It’s difficult to differentiate these Sault albums because they’re coming so thick and fast, but Rise emphasises Sault’s gospel elements. Untitled (Rise) is typically diverse, incorporating elements of R&B, funk, and house, but unified by Sault’s aesthetic. There’s a gorgeous piano-led instrumental (‘The Black and the Gold’), disco-flavoured tracks like ‘Son Shine’, ‘Strong’, and ‘Fearless’, abrasive beats on ‘Street Fighter’ and ‘Free’, and broodiness on ‘Scary Times’.
Because of their quick turnaround, Sault are able to address current issues like #blacklivesmatter. Most striking is ‘You Know It Ain’t’, where Kid Sister cuttingly dismisses tokenism; “Yeah I see your little post, talking ’bout BLM is my motto/But you know it ain’t.”
For a fourth album release within less than 18 months, Untitled (Rise) is stunningly accomplished. It’s difficult to think of many precedents in popular music for this level of creative output.
Mysterious London collective Sault are back with their fifth album in little over 24 months. It’s always tricky writing about Sault because they’ve kept their identities shrouded – not playing live or giving interviews. Unusually, Sault provided a statement to accompany Nine:
Some of us are from the heart of London’s council estates where proud parents sought safer environments to raise their families. Community is the only real genuine support & the majority of us get trapped in a systemic loop where a lot of resources & options are limited.
Adults who fail to heal from childhood traumas turn to alcohol & drugs as medicine.
Young girls & boys looking for leadership can get caught up in gang life.
It’s very easy to judge.
What would you do if this were you?
As such, Nine marks a change in focus. While Sault’s 2020 records tied into the Black Lives Matter narrative and felt American in their outlook, this new record is firmly situated in London, as titles like ‘London Gangs’ and ‘Alcohol’ indicate. Musically, it’s closer to Sault’s 2019 albums 5 and 7 with its minimalist, rhythm-heavy sounds. Nine was only available on streaming services for 99 days, although it’s floating around Youtube.
9 feels a little slight compared to some of Sault’s earlier albums – it’s a brief 34-minute record with only 8 full songs. Generally, the rhythmic songs like ‘London Gangs’ and ‘Trap Life’ are stronger than the Cleo Sol-fronted slices of neo-soul. Cleo Sol’s highlight is the gospel-tinged closer ‘Light’s In Your Hands’ – I’m a sucker for those 1970s singer-songwriter piano chords.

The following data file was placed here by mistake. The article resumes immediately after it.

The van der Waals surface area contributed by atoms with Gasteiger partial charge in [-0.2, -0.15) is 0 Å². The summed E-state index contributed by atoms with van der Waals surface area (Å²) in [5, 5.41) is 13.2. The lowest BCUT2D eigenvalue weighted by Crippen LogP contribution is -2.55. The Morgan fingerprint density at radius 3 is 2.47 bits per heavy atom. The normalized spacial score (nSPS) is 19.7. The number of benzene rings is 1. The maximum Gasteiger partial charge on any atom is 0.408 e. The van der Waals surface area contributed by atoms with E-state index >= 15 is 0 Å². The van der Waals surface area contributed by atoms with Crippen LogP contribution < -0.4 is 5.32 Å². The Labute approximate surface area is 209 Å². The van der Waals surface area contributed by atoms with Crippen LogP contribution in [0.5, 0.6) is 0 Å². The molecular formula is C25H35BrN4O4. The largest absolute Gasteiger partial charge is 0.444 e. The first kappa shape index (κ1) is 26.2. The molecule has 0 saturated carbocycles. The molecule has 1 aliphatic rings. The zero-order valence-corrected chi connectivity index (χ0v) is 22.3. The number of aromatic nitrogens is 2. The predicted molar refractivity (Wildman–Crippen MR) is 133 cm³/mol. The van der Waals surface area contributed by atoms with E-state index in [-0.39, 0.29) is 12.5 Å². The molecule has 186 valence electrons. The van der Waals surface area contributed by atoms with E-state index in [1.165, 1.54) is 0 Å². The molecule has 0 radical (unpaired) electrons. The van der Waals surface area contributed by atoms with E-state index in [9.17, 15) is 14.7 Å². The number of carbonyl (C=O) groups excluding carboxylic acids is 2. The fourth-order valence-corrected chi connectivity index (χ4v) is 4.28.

Nine isn’t Sault’s best, but it’s another impressive entry into their prolific catalogue.
Every time I review a new Sault album, I point out how unorthodox their approach is. Their veiled identities, their lack of live performances, and their prolific release schedule are all noteworthy. All these idiosyncrasies, however, pale in comparison to their unexpected change of direction on Air. Instead of their usual arty neo-soul, Sault’s sixth album is a classical work, complete with choir and orchestra.
In particular, ‘Solar’ is an ambitious 12-minute piece, with dramatic orchestration – my classical knowledge is scant, but it feels like a fully-fledged work rather than dabbling. Elsewhere, Air is sometimes closer to typical Sault fare – after opening with a grand orchestral fanfare, the second half of ‘Time Is Precious’ is much closer to Sault’s typical neo-soul. ‘Luos High’ is named for the Luo people of Kenya and features African instrumentation. Despite the unfamiliar musical territory, Inflo’s skill as a producer still shines through.
Air is challenging, but it’s a surprisingly successful foray into foreign musical territory.
10 Best Sault Songs
We Are The Sun
Up All Night